The difference in youth culture is split between the urban/rural dichotomy. Village youth live traditionally in a small world without knowledge of global issues like climate change and with little individual autonomy to make major life decisions such as choice of marriage partner. Urbanization is increasing, however, and cell phones with Internet connections are percolating into villages, so the world is gradually becoming more connected. As an educator, I was saddened to learn that, in developing nations, classes are very large and not well-supplied, keeping youth poorly educated.
Youth are more egalitarian than their elders and are less likely to judge people by their ethnicity, sexual preference or gender. More young women graduate with university degrees than men, meaning that more women will move into leadership positions. Studies generally agree that women politicians take more action to actually help families and girls are more egalitarian than boys.
The Arab Spring, the global Occupy Movements, and the recent climate movement led by Swedish teen Greta Thunberg led by youth show us their resistance to hierarchies and fixed positions, valuing freedom of expression, direct democracy and consensus decision-making. They’re also down to earth, and interested in cooperative gardening to produce healthy food. They value relationships more than material success, placing priority on a lasting marriage and being good parents. The generation gap is smaller than it was with Baby Boomers and their parents. They feel close to their parents and they are willing to work cooperatively with various age groups, enhanced by their open-mindedness and acceptance of diversity.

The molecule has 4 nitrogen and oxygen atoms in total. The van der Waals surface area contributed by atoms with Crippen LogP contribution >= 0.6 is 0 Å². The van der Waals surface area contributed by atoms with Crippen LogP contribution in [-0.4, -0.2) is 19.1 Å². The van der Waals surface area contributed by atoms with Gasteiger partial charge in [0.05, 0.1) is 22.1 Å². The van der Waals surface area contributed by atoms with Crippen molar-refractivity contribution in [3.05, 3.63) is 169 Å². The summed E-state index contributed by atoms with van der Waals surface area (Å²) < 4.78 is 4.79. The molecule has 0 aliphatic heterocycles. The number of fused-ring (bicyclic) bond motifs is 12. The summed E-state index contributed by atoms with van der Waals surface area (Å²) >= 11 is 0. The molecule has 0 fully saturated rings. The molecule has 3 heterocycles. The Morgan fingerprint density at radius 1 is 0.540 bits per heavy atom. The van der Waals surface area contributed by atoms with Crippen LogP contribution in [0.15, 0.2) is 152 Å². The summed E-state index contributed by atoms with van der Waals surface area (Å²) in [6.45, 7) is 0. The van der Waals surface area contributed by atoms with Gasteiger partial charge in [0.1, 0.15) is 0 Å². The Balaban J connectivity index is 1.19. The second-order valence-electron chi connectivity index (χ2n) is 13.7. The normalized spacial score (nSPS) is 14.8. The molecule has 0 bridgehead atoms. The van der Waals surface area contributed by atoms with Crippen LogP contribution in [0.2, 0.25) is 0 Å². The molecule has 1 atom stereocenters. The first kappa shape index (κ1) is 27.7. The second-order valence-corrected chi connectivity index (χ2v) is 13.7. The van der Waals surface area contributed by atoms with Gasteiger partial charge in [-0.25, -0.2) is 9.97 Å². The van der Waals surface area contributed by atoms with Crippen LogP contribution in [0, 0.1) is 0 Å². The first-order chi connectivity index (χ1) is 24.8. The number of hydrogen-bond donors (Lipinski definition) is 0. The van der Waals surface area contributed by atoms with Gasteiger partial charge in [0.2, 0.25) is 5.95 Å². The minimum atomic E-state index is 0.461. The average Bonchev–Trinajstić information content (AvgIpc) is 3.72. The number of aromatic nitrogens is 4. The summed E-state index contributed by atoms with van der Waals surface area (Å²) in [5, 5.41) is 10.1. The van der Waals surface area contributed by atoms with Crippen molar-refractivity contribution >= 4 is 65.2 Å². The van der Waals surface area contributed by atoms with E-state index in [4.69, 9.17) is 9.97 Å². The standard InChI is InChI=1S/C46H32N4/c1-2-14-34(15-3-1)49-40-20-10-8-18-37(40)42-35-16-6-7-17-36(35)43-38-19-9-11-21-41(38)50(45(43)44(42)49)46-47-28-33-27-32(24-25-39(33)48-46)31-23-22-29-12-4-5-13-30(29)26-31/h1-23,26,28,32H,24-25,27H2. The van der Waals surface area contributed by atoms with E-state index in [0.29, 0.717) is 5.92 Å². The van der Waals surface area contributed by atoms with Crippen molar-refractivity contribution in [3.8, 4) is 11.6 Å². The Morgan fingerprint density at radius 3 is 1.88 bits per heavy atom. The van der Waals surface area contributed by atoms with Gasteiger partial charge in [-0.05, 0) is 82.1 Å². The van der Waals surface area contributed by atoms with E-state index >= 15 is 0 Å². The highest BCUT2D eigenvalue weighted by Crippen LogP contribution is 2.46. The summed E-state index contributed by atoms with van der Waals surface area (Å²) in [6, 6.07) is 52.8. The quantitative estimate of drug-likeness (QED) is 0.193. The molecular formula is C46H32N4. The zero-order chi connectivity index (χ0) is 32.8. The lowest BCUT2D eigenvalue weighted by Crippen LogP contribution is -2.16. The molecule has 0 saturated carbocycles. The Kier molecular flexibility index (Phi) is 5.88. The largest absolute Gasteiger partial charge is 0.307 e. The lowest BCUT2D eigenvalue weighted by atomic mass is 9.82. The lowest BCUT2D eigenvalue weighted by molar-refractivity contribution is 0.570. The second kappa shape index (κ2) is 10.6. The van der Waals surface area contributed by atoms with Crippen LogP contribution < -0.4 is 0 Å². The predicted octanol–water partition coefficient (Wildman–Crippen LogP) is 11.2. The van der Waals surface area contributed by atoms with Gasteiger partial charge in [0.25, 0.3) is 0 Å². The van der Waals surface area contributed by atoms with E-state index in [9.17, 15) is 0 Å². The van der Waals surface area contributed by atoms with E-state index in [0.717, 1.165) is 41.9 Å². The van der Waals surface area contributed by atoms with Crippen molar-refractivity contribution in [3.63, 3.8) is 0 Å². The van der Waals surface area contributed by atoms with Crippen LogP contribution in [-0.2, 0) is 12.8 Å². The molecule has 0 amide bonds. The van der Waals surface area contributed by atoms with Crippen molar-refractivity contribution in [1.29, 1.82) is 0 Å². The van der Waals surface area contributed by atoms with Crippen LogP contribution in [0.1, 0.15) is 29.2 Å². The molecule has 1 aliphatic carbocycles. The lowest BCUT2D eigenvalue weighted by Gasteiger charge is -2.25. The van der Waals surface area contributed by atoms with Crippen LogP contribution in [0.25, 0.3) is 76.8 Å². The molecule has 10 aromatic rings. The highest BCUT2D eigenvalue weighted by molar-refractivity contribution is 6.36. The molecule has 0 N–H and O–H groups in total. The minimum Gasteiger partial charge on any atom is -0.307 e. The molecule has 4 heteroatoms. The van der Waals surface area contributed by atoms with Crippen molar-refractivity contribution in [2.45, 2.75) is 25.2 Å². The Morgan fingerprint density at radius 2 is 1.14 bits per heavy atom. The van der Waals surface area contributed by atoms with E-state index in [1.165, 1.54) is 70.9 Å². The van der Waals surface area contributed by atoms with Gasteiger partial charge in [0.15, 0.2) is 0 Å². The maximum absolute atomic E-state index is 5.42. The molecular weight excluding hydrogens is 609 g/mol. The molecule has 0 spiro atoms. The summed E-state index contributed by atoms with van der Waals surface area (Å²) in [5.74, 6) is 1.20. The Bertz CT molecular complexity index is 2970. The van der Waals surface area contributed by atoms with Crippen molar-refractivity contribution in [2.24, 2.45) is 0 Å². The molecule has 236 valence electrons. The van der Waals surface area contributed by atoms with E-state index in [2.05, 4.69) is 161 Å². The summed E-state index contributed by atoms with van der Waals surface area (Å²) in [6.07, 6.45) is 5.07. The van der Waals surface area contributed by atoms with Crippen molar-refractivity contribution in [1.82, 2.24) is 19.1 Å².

The logical progression to describing youth activism in the two-volume Brave: Young Women’s Global Revolution was my latest book Climate Girls Saving Our World. T-shirts proclaim, “Girl Power,” “Who runs the world? Girls.” A poster held by a girl in the “Women in White” Belarus demonstrations against President Alexander Lukashenko read “#Fight like a Belarusian Girl.” Young Egyptian and Iranian women are using social media to protest violence against women, inspired by the global #MeToo movement.
Girls lead the current climate movement, making up the large majority of the activists in every youth-led climate group I’ve discovered. The 54 activists I interviewed, from 31 countries, explain that they are caring, have more affinity with nature, and are less afraid of peer pressure than teenage boys. Many think of themselves as different from the norm, so they have less to lose than popular students by standing out. They stand on the legacy of the global women’s movement, with all but two strongly identifying as feminists and many rejecting the concept of binary gender. Determined not to give up hope, they predict that they will succeed as change-makers. My next book is about recent global youth-led democracy movements.
Gayle Kimball, PhD, is the author of a dozen books, many of which explore groups under-represented in research, such as youth. Professor Emerita at California State University, she has travelled around the world to interview young people for her trilogy about global youth activism, young women’s issues, and how global youth viewpoints will change our future.